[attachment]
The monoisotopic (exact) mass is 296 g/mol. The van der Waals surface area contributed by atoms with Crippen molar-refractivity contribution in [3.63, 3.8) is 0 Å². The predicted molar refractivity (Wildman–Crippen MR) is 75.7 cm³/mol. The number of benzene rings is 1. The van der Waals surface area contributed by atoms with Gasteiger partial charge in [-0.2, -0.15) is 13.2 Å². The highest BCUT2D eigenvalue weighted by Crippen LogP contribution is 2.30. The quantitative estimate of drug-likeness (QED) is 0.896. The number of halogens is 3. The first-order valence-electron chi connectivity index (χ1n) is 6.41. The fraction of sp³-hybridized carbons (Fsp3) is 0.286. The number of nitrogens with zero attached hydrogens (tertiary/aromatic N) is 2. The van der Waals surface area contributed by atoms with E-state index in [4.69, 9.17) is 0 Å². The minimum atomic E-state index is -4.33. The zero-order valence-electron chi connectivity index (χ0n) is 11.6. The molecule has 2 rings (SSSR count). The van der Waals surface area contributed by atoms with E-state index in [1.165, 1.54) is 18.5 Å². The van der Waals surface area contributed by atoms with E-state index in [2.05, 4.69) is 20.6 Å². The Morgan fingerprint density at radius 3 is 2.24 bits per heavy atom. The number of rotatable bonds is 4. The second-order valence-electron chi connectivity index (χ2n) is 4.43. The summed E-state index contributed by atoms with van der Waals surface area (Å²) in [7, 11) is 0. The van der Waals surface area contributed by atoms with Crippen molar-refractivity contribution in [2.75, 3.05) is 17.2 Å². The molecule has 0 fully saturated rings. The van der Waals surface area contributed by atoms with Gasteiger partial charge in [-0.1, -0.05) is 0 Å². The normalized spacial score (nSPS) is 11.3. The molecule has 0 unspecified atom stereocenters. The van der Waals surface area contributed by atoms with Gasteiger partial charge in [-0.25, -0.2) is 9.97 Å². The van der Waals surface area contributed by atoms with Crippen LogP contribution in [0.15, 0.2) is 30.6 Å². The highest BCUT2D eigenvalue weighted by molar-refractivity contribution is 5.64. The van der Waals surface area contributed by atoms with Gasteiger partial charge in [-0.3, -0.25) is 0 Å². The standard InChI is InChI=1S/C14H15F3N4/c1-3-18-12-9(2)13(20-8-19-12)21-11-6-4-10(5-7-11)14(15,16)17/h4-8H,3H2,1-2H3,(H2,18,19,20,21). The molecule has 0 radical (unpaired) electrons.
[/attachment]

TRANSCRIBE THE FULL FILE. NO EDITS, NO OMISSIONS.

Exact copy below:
The monoisotopic (exact) mass is 296 g/mol. The van der Waals surface area contributed by atoms with Crippen molar-refractivity contribution in [3.63, 3.8) is 0 Å². The predicted molar refractivity (Wildman–Crippen MR) is 75.7 cm³/mol. The number of benzene rings is 1. The van der Waals surface area contributed by atoms with Gasteiger partial charge in [-0.2, -0.15) is 13.2 Å². The highest BCUT2D eigenvalue weighted by Crippen LogP contribution is 2.30. The quantitative estimate of drug-likeness (QED) is 0.896. The number of halogens is 3. The first-order valence-electron chi connectivity index (χ1n) is 6.41. The fraction of sp³-hybridized carbons (Fsp3) is 0.286. The number of nitrogens with zero attached hydrogens (tertiary/aromatic N) is 2. The van der Waals surface area contributed by atoms with E-state index in [4.69, 9.17) is 0 Å². The minimum atomic E-state index is -4.33. The zero-order valence-electron chi connectivity index (χ0n) is 11.6. The molecule has 2 rings (SSSR count). The van der Waals surface area contributed by atoms with E-state index in [1.165, 1.54) is 18.5 Å². The van der Waals surface area contributed by atoms with E-state index in [2.05, 4.69) is 20.6 Å². The Morgan fingerprint density at radius 3 is 2.24 bits per heavy atom. The number of rotatable bonds is 4. The second-order valence-electron chi connectivity index (χ2n) is 4.43. The summed E-state index contributed by atoms with van der Waals surface area (Å²) in [7, 11) is 0. The van der Waals surface area contributed by atoms with Crippen molar-refractivity contribution in [2.75, 3.05) is 17.2 Å². The molecule has 0 fully saturated rings. The van der Waals surface area contributed by atoms with Gasteiger partial charge in [-0.1, -0.05) is 0 Å². The normalized spacial score (nSPS) is 11.3. The molecule has 0 unspecified atom stereocenters. The van der Waals surface area contributed by atoms with Gasteiger partial charge in [-0.25, -0.2) is 9.97 Å². The van der Waals surface area contributed by atoms with Crippen LogP contribution in [0.15, 0.2) is 30.6 Å². The highest BCUT2D eigenvalue weighted by molar-refractivity contribution is 5.64. The van der Waals surface area contributed by atoms with Gasteiger partial charge in [-0.3, -0.25) is 0 Å². The standard InChI is InChI=1S/C14H15F3N4/c1-3-18-12-9(2)13(20-8-19-12)21-11-6-4-10(5-7-11)14(15,16)17/h4-8H,3H2,1-2H3,(H2,18,19,20,21). The molecule has 0 radical (unpaired) electrons.